How trends are changing in BPO recruitment



SSON: Michael, everyone is talking about a ‘rebound’ if you like, of the market. From a shared services and outsourcing perspective, this means that there is generally an upswing in business. What does this mean to you, as a recruitment specialist in the IT services and BPO sector?

Michael DeSimone:
I’d completely agree with what you are seeing. Over the past 18 months there have been two big ‘about turns’. The first, and most obvious, change occurred late in 2008, and carried all the way through to early 2010. During this period we saw a change in search specs towards an entirely new market, namely, for people who are great at cost control and driving operational efficiencies. This reflected a new demand for non client-facing, internally-focused executives who were good at running efficient delivery practices.  The second big change started in early 2010, and has picked up momentum over the past year; it marks a return to the growth-fuelled recruiting practices of the late 90s and early 2000s. We’re now seeing a return to confidence and a willingness to invest in growth, in leaders who’ll lead from the front, from a client and sales standpoint.

SSON: Focusing on the first change, in 2008 –- what kind of roles were you filling during this time period? Were they markedly different than before?

MD: Yes, they were. Here’s an example that illustrates the trend I’m describing: We filled a very senior role at a F100 global outsourcing and technology company. The role entailed a total ‘re-engineering’ of the business; a re-evaluation of how this company delivered ITO services to their clients: the platforms, the technology, the delivery methodology, how many people it took, at what cost, etc. Effectively, this position was about optimizing the manner in which the company delivered ITO services.

This kind of role really was a first, for me. Most of what I’d seen in my particular practice over the previous 4-5 years had been externally focused, in support of growth – managing client relationships, or running P&L. Basically, what we were suddenly seeing was the market acknowledging that there was not a lot of business out there - that the slice of the pie would be small, in any case, and that, therefore, it made sense to focus on getting your operation as lean and efficient as possible. The pressing challenge was: ‘how do we get smarter about the way we run our business?’ as opposed to ‘how do we grow our business?’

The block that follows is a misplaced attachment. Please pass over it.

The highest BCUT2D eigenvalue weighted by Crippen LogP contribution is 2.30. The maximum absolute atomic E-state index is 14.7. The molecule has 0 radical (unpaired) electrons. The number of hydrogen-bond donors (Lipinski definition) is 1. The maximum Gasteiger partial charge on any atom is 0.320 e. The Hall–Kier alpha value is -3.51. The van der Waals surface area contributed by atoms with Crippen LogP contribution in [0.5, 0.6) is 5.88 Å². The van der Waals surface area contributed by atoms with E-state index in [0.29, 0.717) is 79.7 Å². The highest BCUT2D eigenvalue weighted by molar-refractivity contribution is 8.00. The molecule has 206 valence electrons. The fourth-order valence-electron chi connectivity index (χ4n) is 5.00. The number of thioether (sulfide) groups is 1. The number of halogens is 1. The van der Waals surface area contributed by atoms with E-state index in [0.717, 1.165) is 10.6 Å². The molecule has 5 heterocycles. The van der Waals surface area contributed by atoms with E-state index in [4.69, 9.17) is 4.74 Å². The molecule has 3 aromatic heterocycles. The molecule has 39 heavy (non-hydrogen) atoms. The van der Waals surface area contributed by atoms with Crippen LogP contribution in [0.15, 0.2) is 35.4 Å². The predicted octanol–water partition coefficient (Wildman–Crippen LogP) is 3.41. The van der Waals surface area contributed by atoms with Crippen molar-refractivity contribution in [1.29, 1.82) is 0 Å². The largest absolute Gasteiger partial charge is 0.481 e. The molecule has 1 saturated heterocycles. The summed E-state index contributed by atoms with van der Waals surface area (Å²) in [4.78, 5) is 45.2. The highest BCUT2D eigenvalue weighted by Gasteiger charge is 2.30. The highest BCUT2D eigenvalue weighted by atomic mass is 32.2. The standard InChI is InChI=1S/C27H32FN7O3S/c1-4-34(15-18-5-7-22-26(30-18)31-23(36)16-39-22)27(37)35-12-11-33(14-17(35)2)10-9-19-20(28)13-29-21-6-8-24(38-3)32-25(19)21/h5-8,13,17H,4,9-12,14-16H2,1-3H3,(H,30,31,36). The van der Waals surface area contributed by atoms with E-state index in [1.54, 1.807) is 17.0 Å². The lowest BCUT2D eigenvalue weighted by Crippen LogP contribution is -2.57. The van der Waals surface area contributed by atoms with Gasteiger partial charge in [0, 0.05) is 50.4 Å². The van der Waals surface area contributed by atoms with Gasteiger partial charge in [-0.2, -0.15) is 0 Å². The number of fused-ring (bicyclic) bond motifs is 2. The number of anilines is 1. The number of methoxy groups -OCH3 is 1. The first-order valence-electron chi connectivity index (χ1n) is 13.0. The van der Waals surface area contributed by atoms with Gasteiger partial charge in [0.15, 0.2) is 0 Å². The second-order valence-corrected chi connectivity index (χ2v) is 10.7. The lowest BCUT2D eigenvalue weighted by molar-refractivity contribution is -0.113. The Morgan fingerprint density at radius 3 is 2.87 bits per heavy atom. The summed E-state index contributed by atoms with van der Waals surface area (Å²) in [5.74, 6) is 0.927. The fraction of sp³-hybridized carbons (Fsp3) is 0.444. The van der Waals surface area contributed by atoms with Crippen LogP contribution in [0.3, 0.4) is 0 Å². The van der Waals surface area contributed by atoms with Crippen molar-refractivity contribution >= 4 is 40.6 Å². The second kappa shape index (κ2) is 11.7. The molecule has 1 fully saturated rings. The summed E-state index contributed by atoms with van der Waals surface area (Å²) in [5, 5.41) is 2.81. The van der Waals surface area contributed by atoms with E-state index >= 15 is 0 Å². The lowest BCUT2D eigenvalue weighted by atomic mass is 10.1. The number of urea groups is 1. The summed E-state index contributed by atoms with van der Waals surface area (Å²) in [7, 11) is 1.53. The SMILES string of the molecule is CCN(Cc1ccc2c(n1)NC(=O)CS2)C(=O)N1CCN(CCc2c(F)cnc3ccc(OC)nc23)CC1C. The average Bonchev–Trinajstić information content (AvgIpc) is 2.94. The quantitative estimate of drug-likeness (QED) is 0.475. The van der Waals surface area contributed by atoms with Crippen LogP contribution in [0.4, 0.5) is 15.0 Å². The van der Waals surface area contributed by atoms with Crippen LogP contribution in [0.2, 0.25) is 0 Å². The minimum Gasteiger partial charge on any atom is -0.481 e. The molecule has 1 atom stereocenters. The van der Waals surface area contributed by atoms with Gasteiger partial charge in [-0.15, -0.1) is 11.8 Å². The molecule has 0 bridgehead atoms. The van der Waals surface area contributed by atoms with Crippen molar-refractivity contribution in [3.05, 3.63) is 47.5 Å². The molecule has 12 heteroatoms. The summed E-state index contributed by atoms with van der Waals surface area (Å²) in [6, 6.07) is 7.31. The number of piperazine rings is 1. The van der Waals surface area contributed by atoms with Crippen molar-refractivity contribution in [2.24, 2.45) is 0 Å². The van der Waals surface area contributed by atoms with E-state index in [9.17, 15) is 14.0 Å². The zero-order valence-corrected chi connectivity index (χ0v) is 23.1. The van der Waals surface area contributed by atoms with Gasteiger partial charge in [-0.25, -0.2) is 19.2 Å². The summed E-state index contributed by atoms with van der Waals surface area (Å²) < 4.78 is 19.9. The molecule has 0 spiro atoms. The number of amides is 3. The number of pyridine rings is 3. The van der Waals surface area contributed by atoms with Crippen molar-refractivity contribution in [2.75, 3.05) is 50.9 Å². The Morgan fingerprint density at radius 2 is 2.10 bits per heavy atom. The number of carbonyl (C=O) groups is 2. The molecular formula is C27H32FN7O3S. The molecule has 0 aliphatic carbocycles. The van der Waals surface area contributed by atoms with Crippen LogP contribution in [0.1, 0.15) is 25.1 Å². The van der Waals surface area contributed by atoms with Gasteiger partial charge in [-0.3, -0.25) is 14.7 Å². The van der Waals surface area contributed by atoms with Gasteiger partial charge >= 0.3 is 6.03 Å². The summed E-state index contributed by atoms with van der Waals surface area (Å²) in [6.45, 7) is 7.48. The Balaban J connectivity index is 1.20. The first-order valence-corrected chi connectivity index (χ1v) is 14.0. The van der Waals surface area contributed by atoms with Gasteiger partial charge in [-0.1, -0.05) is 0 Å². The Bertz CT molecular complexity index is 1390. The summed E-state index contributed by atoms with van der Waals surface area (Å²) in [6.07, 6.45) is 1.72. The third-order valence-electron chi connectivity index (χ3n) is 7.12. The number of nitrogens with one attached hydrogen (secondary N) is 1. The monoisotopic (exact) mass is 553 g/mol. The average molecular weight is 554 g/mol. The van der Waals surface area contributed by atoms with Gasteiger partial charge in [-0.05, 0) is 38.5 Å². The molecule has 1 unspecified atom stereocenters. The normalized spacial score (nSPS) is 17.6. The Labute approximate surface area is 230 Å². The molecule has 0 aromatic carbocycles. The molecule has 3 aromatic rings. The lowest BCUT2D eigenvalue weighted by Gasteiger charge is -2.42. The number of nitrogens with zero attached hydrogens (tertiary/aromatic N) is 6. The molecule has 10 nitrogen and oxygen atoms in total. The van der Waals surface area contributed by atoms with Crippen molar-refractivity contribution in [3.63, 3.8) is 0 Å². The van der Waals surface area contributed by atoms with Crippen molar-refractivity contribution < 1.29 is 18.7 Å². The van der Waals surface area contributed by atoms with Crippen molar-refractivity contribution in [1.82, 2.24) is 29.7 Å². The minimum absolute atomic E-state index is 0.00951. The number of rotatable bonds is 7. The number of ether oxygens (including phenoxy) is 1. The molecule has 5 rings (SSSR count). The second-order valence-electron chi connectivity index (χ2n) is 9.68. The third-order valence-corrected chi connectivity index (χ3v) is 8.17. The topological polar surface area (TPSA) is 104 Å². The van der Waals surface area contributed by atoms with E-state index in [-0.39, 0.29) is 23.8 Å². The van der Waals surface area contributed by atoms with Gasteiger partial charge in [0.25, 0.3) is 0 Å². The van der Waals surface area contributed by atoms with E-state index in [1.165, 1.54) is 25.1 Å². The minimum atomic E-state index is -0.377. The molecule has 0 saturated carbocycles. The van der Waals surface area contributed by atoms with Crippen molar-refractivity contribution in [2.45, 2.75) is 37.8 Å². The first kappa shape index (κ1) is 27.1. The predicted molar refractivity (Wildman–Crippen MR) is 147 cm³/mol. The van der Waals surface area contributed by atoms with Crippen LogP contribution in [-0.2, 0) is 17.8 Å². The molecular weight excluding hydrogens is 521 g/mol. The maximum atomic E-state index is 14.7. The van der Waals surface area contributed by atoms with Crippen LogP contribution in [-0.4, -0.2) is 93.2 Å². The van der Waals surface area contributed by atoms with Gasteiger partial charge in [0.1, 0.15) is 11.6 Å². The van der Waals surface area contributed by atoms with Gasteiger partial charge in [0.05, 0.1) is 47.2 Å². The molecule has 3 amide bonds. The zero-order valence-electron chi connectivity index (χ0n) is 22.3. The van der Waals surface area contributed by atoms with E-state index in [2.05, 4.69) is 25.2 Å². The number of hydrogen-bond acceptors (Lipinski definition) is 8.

SSON: So tell me about the current situation.

MD: Now we’ve come full circle. Starting in early 2010, we slowly saw a realignment back to what we’d been used to seeing before - a demand for sales oriented general managers – people that would drive growth. So many of those positions had been taken out, of course, during the down period, when providers acknowledged that it made sense to focus on what could be controlled rather than what could not; ie, investing in how services were delivered rather than client acquisition. Back then, 80% of our business was probably taken up by this ‘efficiency’ kind of role. Now that is back to 20%.

SSON: When this first change occurred, in 2008/2009, where did you find these people – the ones with an operational focus? I imagine that they were not as obvious to identify as the more outward facing executives.

MD: You are right. To be honest, it was a new market for us. These people were harder to find, given their internal focus, than the sales-oriented and general management folks we were used to dealing with, so it was more challenging to identify and extract them. And they weren’t really used to hearing from people like us. We found a lot of these folks in ‘industry.’ The financial services industry, in particular, felt the effects first and had been hit hard. We also looked to many of the more regulated industries, for candidates. In the example I cited earlier, the candidate we placed came from an F100 financial services company.